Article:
|US7661220||Sep 9, 2004||Feb 16, 2010||Battelle Energy Alliance, Llc||Firearm trigger assembly|
|US8109191||May 20, 2009||Feb 7, 2012||Irobot Corporation||Remote digital firing system|
|US8375838 *||Jul 12, 2007||Feb 19, 2013||Irobot Corporation||Remote digital firing system|
|US8387846||Jun 3, 2010||Mar 5, 2013||Illinois Tool Works Inc||Fastening tool with blind guide work contact tip|
|US8458944 *||Jul 23, 2012||Jun 11, 2013||Lasermax, Inc.||Firearm assembly|
|US8549781 *||Feb 19, 2008||Oct 8, 2013||Alex Zamlinsky||Trigger extension apparatus and system and method therefor|
|US8615915||May 24, 2011||Dec 31, 2013||Bullpup Unlimited, Inc.||Bullpup conversion kit for firearm|
|US8627991||Mar 1, 2013||Jan 14, 2014||Illinois Tool Works Inc.||Fastening tool with blind guide work contact tip|
|US8782940||Jul 27, 2012||Jul 22, 2014||Gary D. Morris||Replacement gunstock|
|US8881963 *||Nov 6, 2008||Nov 11, 2014||Illinois Tool Works Inc.||Enhanced pneumatic tool actuation device|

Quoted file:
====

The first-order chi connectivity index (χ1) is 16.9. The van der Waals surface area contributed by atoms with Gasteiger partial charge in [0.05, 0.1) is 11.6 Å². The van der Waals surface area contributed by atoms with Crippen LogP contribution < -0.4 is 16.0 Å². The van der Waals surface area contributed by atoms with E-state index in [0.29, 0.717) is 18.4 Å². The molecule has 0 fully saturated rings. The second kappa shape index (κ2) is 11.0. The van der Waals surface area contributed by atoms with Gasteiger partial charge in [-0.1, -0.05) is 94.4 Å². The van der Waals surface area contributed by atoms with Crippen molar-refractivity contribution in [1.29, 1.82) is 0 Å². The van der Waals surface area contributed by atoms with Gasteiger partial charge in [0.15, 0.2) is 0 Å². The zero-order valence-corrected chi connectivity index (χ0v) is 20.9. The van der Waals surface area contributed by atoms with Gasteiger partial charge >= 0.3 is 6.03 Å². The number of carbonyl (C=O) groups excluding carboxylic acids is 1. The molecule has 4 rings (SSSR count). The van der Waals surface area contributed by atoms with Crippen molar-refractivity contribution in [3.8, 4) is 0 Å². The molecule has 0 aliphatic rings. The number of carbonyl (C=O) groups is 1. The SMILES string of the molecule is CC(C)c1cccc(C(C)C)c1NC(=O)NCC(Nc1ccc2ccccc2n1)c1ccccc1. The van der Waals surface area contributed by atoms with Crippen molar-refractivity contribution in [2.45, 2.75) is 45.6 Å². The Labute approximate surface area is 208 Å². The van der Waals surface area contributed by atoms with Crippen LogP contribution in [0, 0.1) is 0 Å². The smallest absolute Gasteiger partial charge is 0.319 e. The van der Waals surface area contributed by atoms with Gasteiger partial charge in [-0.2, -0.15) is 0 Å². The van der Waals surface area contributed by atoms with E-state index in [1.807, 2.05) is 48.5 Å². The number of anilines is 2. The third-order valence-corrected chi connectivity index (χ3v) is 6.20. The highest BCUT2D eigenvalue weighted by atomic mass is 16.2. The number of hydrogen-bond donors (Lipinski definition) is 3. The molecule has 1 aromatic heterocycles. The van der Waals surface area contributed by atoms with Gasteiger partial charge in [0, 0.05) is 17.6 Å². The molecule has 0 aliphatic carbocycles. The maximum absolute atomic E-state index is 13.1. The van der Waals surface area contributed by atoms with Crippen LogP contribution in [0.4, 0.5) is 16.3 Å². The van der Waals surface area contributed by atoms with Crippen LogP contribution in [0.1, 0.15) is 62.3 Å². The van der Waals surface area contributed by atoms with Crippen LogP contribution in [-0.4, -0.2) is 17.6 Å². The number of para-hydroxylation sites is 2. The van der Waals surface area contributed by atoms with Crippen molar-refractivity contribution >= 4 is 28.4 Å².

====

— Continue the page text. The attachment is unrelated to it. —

|US9015981||Jun 10, 2013||Apr 28, 2015||Aleksey Zamlinsky||Bullpup stock kit for a rifle|
|US9074839||Jan 10, 2014||Jul 7, 2015||Sturm, Ruger & Company, Inc.||Interchangeable buttstock system for rifles|
|US9109856||Apr 13, 2015||Aug 18, 2015||Aleksey Zamlinsky||Bullpup stock kit for a rifle|
|US20040144010 *||Jan 28, 2003||Jul 29, 2004||Amos Golan||Handle for firearm|
|US20060010746 *||Jun 18, 2004||Jan 19, 2006||Little Ronald B||Repositionable trigger system|
|US20060048424 *||Feb 12, 2005||Mar 9, 2006||Weir Robert F||Forward rail mounted trigger module|
|US20060048425 *||Sep 8, 2004||Mar 9, 2006||Frickey Steven J||Forwardly-placed firearm fire control assembly|
|US20060048427 *||Sep 9, 2004||Mar 9, 2006||Crandall David L||Firearm trigger assembly|
|US20090211140 *||Feb 27, 2008||Aug 27, 2009||Bernard Hope Rolfe||Center balanced gunstock with pistol grip and trigger actuator rod and folding front foregrip|
|US20140075803 *||Jul 23, 2012||Mar 20, 2014||Bjorn Muller||Apparatus, system, and method for a firearm conversion kit|
|U.S. Classification||42/71.01, 42/69.01|
|Dec 21, 1987||AS||Assignment|
Owner name: BULL PUP INDUSTRIES, INC.,
Free format text: ASSIGNMENT OF ASSIGNORS INTEREST.;ASSIGNOR:RASMUSSEN, ELMER M.;REEL/FRAME:004806/0259
Effective date: 19871121
Owner name: BULL PUP INDUSTRIES, INC.,STATELESS
Free format text: ASSIGNMENT OF ASSIGNORS INTEREST;ASSIGNOR:RASMUSSEN, ELMER M.;REEL/FRAME:004806/0259
Effective date: 19871121
|Apr 28, 1993||REMI||Maintenance fee reminder mailed|
|Sep 26, 1993||LAPS||Lapse for failure to pay maintenance fees|
|Dec 14, 1993||FP||Expired due to failure to pay maintenance fee|
Effective date: 19930926